One World, One Life, One Hundred Percent

By Chris Robinson
Updated: January 10, 2005

(L) Orlando Cuellar and Glen Johnson
(L) Orlando Cuellar and Glen Johnson

MIAMI, FLA.—On December 18th, 2004 Glen Johnson capped off what was his finest year as a pro with a nip and tuck decision win over Antonio ‘Magic Man’ Tarver. Johnson and Tarver engaged in a pitched battle in front of the Staples Center crowd in one of the finer fights of last year. With the win, Johnson was seen in the eyes of many to be the fighter of the year, as he also knocked out Roy Jones in September and decisioned Clinton Woods to win the IBF belt back in February.

Glen Johnson’s entire career has been an up and down rollercoaster of a ride and it appears to be far from over. Still, as good and determined a fighter as he is, Johnson wouldn’t be where he is today without the help of one man who goes by the title ‘Trainer Extraordinaire.’

That man is Trainer of the Year candidate Orlando Cuellar who has been with Johnson since his upset over Eric Harding in May of 2003. Orlando is the man behind the man and given the chance to tap into the Cuban’s mind, you will find he has quite the story to tell. Orlando stopped by Bragging Rights Corner and discussed how he got into boxing, meeting Glen Johnson, Gleason’s Gym in Brooklyn, and much more. It was a great talk and one I enjoyed thoroughly. Here’s what Orlando had to say, topic to topic…

  • Getting into boxing and meeting Glen… “I’ve been into boxing since 1980 in the amateurs and got into the pros in 1985 in New York. I trained fighters out of different gyms in New York, spending most of my time in Gleason’s in Brooklyn. I relocated to Miami and that’s where I met Glen. I was training a fighter and I heard information that Glen would be good work, so I brought him in for some sparring. I noticed that Glen had a lot to work with, a lot of tools in the ring but he wasn’t fighting his kind of fight the way he thought he was. I started working with Glen on volume, defense, pressure and rhythm and we looked for a fight for him.”

  • The Eric Harding and Clinton Woods fights… “Glen called me back 2-3 months later and told me that he had a fight with Eric Harding (In May of 2003) and that he had 3 weeks to get ready. We started working for that fight and worked on everything. We did a lot of going to the body and a lot of counterpunching. We had a good fight plan and won the fight, winning our first belt in the process, the USBA belt. We clicked on that fight and continued to work together.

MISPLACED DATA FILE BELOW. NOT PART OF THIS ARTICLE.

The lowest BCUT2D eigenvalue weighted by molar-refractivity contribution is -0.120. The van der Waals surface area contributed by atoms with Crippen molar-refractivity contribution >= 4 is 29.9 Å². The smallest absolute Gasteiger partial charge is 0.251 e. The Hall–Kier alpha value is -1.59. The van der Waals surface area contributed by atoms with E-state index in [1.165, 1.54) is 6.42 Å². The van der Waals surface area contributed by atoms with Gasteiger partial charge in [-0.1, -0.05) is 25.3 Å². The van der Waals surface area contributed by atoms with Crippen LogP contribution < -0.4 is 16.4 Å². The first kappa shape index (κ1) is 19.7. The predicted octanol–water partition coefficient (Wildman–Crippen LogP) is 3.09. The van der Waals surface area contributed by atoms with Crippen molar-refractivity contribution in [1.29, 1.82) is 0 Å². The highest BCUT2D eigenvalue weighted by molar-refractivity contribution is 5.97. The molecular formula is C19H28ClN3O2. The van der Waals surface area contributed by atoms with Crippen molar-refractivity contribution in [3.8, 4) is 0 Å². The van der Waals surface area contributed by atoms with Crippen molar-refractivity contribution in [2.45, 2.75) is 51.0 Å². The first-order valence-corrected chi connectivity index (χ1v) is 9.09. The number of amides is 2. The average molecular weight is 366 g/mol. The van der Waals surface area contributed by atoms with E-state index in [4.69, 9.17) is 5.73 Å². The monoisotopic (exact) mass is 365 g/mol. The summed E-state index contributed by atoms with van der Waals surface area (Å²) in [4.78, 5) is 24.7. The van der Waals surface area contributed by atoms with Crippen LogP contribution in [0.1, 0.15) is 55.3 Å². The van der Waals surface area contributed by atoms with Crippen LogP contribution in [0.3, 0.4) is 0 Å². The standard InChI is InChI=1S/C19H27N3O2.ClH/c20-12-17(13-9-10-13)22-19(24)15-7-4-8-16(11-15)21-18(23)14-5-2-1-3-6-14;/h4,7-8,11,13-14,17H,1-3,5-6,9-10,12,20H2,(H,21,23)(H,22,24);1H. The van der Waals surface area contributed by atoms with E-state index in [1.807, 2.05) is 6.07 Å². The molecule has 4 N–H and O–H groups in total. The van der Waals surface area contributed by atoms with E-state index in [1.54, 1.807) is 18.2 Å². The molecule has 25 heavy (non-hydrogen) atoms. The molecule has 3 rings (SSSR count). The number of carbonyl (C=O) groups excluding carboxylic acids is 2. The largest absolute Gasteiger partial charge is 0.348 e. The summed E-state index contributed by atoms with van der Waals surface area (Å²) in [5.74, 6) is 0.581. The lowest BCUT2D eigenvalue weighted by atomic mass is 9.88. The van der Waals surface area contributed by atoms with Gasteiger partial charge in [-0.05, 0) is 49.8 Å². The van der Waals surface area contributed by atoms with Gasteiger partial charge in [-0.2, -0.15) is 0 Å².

“We got an offer for a fight against Clinton Woods in England. That fight was originally for the #1 ranking in the IBF but when we were in England 2-3 days before the fight it turned into a fight for the actual IBF belt and we were ecstatic about that. We went out there and did our thing, I thought we won 7 or 8 rounds but they called it a draw because it was in his backyard. We came back from the draw and got a rematch, went back and from what I saw we won 10 out of 12 rounds in a more convincing fashion and won the IBF belt.

    “We came home and were supposed to fight Joe Calzaghe and had a great training camp. Glen had great sparring as we brought in what I thought was the right style of southpaw to get him ready for Calzaghe. We were ready but Calzaghe pulled out not once, but twice and Glen said ‘That’s enough. I can’t get up for this guy if he’s not serious about fighting me’. We stayed in the gym and low and behold we got the Roy Jones fight.”

  • Glen’s knockout over Roy Jones… “I always knew Glen had the style to beat Roy because Roy is a counterpuncher. He can slip two or three shots but he can’t slip 4 or 5 constant shots. I knew a good jab would keep Roy from getting set and doing what he wanted to do. I also knew that constant movement would offset Roy because Roy is like a cobra. He wants you to stop moving and then he’ll attack. Roy’s not the most skilled fighter in the world but he has exceptional speed and power. He tries to get you stop and he goes from there. We just kept moving forward with a strong jab and a tight defense. I told Glen to keep pumping the jab and to go to the body in the early rounds. I felt a late round stoppage could happen, and as you know the rest is history.”